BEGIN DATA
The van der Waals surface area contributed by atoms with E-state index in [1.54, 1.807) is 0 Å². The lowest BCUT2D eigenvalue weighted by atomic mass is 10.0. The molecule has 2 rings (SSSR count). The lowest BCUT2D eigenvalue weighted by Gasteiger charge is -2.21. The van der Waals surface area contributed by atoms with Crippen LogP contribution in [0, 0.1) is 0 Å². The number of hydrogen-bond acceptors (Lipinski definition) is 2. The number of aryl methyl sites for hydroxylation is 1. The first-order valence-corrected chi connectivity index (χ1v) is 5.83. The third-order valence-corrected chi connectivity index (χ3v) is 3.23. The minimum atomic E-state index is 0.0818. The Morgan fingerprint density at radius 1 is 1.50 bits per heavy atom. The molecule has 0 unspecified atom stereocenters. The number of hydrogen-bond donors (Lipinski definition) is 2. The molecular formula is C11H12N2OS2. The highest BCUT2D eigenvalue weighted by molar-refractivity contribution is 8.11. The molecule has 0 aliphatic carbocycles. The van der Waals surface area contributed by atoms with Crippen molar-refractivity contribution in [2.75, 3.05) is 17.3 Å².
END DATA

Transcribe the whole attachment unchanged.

The van der Waals surface area contributed by atoms with E-state index in [1.54, 1.807) is 0 Å². The lowest BCUT2D eigenvalue weighted by atomic mass is 10.0. The molecule has 2 rings (SSSR count). The lowest BCUT2D eigenvalue weighted by Gasteiger charge is -2.21. The van der Waals surface area contributed by atoms with Crippen LogP contribution in [0, 0.1) is 0 Å². The number of hydrogen-bond acceptors (Lipinski definition) is 2. The number of aryl methyl sites for hydroxylation is 1. The first-order valence-corrected chi connectivity index (χ1v) is 5.83. The third-order valence-corrected chi connectivity index (χ3v) is 3.23. The minimum atomic E-state index is 0.0818. The Morgan fingerprint density at radius 1 is 1.50 bits per heavy atom. The molecule has 0 unspecified atom stereocenters. The number of hydrogen-bond donors (Lipinski definition) is 2. The molecular formula is C11H12N2OS2. The highest BCUT2D eigenvalue weighted by molar-refractivity contribution is 8.11. The molecule has 0 aliphatic carbocycles. The van der Waals surface area contributed by atoms with Crippen molar-refractivity contribution in [2.75, 3.05) is 17.3 Å².